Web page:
Magic and Machines
Andrew Dawson

October 7, 2017

Another machine: the Wheel of Fortune. In the Marseilles Tarot, a late mediaeval set of divination cards, it is depicted as explicitly mechanical, a thin spindle holding a set of fat sculpted spokes which themselves support a twisting, mobius-strip wheel. A king, a dog and a ghost or spirit revolve, symbolising changing luck, poverty turning to wealth before returning again. Perhaps the King is actually the Goddess Fortuna, controlling its turn.

In their discussion of artificial intelligence and the occult, Natalie Kane and Tobias Revell refer to the role of the tarot and early modern spiritualism in allowing women to speak candidly and forthrightly on issues of which women were culturally and socially excluded. When a woman speaking as herself on politics would find herself inviting persecution and silencing, a woman channelling the spirits could find a crack in which to assert her own ideas. This isn’t me raising these ideas, she could claim. It’s the otherworldly, our dead sharing their knowledge. Slipped under the thin shroud between the living and the dead were ideas of feminism, abolitionism, libertarian communism. The occult is an unplaceable relationship between the material and spiritual; it is words shaping reality.

This is because allegory matters, Kane claims. It’s not hard to see the links between the occult and the programmed, between these two forms of words and rituals producing material and real-world change. It’s to allegory and metaphor that we turn to make sense of the uncertain distance between the two. The third of sci-fi writer Arthur C. Clarke’s ‘Three Laws’ is now so ubiquitous as to be a truism, but when he claimed “any sufficiently advanced technology is indistinguishable from magic”, he was hitting on an important point about how we interact with consumer technologies that we cannot fully explain. Unable to see our own relationship with the object — unable to understand how it ‘actually’ works — we simply write it off as ‘magic’, and in doing so, stop asking questions not just about how it is made, but how it might affect us, and how we might challenge its power. It becomes unknowable.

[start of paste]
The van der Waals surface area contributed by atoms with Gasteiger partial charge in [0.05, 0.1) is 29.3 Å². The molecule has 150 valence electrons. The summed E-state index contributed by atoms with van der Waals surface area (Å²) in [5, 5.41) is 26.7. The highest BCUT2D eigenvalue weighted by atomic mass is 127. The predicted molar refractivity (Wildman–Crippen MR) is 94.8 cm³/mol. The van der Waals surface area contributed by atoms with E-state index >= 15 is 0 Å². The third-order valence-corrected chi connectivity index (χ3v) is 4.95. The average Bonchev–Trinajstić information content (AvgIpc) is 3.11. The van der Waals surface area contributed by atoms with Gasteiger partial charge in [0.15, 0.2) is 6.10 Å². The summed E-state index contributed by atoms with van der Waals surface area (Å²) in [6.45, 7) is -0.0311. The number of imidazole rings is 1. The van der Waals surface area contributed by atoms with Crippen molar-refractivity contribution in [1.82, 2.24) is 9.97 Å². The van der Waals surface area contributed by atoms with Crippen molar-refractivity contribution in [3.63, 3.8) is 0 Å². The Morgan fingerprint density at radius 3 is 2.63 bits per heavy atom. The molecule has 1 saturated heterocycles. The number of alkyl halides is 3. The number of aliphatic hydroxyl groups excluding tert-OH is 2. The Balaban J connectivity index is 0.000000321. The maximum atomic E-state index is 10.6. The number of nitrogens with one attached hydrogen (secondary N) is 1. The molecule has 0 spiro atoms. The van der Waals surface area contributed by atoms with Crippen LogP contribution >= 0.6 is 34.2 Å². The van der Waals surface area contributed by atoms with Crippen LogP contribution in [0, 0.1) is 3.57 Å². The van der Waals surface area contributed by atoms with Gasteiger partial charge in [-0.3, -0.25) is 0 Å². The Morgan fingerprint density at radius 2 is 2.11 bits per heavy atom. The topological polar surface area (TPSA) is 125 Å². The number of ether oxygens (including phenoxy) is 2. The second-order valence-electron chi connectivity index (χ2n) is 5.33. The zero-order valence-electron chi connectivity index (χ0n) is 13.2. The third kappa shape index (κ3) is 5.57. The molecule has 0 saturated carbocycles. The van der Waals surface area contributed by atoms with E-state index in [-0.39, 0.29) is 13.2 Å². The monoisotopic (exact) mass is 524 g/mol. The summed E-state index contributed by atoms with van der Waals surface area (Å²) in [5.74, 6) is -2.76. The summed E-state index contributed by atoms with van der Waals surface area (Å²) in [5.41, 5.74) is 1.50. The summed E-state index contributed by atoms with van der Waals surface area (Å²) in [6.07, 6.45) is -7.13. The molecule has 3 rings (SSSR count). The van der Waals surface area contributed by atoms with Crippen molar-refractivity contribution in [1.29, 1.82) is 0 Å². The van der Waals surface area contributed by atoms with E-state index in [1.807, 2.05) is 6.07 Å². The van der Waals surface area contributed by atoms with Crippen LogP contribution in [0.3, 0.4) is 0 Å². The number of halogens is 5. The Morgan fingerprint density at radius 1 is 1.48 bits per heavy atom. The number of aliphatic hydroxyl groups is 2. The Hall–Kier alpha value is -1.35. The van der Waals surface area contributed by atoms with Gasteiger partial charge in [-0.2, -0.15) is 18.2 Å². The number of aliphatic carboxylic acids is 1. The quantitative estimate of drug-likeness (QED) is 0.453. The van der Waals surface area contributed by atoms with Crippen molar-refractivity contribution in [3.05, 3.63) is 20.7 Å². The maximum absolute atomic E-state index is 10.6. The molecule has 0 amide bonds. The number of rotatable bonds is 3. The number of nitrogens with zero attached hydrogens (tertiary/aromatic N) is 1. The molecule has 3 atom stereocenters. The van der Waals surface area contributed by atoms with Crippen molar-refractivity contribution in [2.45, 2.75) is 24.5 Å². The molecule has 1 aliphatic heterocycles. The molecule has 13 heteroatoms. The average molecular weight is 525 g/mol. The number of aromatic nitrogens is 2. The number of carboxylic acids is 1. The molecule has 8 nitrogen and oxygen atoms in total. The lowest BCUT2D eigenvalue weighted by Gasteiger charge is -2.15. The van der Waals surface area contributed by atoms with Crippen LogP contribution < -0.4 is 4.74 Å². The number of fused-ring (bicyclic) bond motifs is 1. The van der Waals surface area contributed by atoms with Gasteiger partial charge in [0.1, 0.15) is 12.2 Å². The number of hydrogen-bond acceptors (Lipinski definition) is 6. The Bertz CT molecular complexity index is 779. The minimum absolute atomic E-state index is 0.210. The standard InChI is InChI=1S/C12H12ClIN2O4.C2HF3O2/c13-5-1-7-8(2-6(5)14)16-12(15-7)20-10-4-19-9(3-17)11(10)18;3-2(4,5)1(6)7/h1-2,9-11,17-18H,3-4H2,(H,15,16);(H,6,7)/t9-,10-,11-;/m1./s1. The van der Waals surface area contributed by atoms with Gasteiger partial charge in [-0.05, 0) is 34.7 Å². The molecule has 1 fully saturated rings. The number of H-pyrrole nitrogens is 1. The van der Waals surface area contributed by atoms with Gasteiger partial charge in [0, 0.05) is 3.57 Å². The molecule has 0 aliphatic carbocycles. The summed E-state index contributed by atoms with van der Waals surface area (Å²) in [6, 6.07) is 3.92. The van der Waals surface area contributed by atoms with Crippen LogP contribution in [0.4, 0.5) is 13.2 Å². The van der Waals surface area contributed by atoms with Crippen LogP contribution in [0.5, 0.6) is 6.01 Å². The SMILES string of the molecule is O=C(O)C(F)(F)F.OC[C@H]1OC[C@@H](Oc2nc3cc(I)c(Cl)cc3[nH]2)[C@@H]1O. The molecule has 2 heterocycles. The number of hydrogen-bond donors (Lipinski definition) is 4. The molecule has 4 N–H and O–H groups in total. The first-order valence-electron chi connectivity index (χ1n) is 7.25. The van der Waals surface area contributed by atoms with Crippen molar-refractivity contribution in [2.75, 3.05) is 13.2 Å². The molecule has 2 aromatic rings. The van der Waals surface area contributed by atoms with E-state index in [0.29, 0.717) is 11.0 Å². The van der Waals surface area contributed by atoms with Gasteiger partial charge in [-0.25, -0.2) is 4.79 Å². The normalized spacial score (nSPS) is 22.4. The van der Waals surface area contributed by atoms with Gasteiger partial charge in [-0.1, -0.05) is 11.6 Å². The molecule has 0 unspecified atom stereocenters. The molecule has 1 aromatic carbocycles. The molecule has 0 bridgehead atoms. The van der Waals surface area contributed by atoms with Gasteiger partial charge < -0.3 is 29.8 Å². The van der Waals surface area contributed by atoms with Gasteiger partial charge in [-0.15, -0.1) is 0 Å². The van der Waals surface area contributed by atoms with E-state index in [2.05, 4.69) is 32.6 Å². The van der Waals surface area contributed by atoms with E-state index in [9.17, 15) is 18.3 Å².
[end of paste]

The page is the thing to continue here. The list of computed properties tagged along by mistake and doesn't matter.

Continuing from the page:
It is no coincidence, Revell says, that the words we use to describe technologists such as Steve Jobs are occult; they are 'wizards' and ‘magicians’. They have, with their software, reshaped our realities in ways many of us cannot understand nor begin to resist. In relating the technological with the occult, it also removes ‘magic’ from its traditional role as a ‘site of alterity’, a feminist practice, claims Revell, always “opposed to rational science, hegemony, capital.”

Magic resurfaces in a talk by artist James Bridle on the development of self-driving cars, and their relationship to society. Bridle talks about the invention of the first self-driving car by Francis P. Houdina, a 1926 Chandler whose every gear and pedal could be controlled by an operator driving close behind the car in a vehicle fitted with a transmitter. The development of the car by the Houdina Radio Control Co. drove stage magician Harry Houdini mad with rage. He felt Houdina was trading off his fame with the soundalike name in an act of intentional parasitism, and turned up at the company offices, smashing furniture and threatening the designers.

But perhaps Houdina was closer to the magic than Houdini, and today self-driving cars are on the verge of mass-rollout. Bridle refers to the story of Joshua Brown, an enthusiast for self-driving cars, who died in a head-on collision with a white truck that his Tesla S had failed to distinguish against a bright sky. Brown had ignored seven separate warnings from his car, requiring him to place his hands on the wheel. His faith in the magic was too strong, and when the truck driver jumped out of his cab following the crash, he could hear the sound of a Harry Potter movie emanating from the wreckage. Brown had been watching the film on a DVD player, instead of driving his car.

If the image of a soundtrack playing from the mangled wreck of a trashed car is positively Ballardian, it is no surprise, Bridle explains. Writing for ‘Drive Magazine’ in 1971, Ballard wrote with characteristic foresight on the future of the self-driving car, and how automation will come not in a liberatory form but as an issue of social control:

“By the closing years of the century the first serious attempts will be made to achieve the direct electronic control of individual vehicles. Experimental schemes have already been visualised in which each car is hooked by radio on to an electronic signal transmitted from a metal strip in the centre of the road, obeying its commands and matching its speed to a computer-controlled traffic flow.